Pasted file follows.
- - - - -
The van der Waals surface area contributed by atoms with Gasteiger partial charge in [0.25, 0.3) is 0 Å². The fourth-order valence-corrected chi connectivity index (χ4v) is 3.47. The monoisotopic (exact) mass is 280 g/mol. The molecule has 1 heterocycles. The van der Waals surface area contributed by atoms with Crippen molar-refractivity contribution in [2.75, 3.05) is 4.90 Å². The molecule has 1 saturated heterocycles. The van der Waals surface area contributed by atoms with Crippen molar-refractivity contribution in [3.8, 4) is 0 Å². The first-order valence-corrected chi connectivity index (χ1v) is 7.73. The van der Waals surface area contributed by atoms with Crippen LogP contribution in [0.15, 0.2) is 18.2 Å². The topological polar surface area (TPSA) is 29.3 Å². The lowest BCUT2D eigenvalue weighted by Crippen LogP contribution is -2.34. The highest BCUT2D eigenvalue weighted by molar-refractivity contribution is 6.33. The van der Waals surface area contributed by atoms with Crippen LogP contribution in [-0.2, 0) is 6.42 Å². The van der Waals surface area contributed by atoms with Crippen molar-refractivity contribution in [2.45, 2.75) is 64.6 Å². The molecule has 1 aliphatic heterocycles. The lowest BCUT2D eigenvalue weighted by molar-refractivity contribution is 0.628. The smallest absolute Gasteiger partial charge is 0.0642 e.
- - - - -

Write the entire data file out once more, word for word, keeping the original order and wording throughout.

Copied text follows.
The van der Waals surface area contributed by atoms with Gasteiger partial charge in [0.25, 0.3) is 0 Å². The fourth-order valence-corrected chi connectivity index (χ4v) is 3.47. The monoisotopic (exact) mass is 280 g/mol. The molecule has 1 heterocycles. The van der Waals surface area contributed by atoms with Crippen molar-refractivity contribution in [2.75, 3.05) is 4.90 Å². The molecule has 1 saturated heterocycles. The van der Waals surface area contributed by atoms with Crippen molar-refractivity contribution in [3.8, 4) is 0 Å². The first-order valence-corrected chi connectivity index (χ1v) is 7.73. The van der Waals surface area contributed by atoms with Crippen LogP contribution in [0.15, 0.2) is 18.2 Å². The topological polar surface area (TPSA) is 29.3 Å². The lowest BCUT2D eigenvalue weighted by Crippen LogP contribution is -2.34. The highest BCUT2D eigenvalue weighted by molar-refractivity contribution is 6.33. The van der Waals surface area contributed by atoms with Crippen LogP contribution in [-0.2, 0) is 6.42 Å². The van der Waals surface area contributed by atoms with Crippen molar-refractivity contribution in [2.45, 2.75) is 64.6 Å². The molecule has 1 aliphatic heterocycles. The lowest BCUT2D eigenvalue weighted by molar-refractivity contribution is 0.628. The smallest absolute Gasteiger partial charge is 0.0642 e.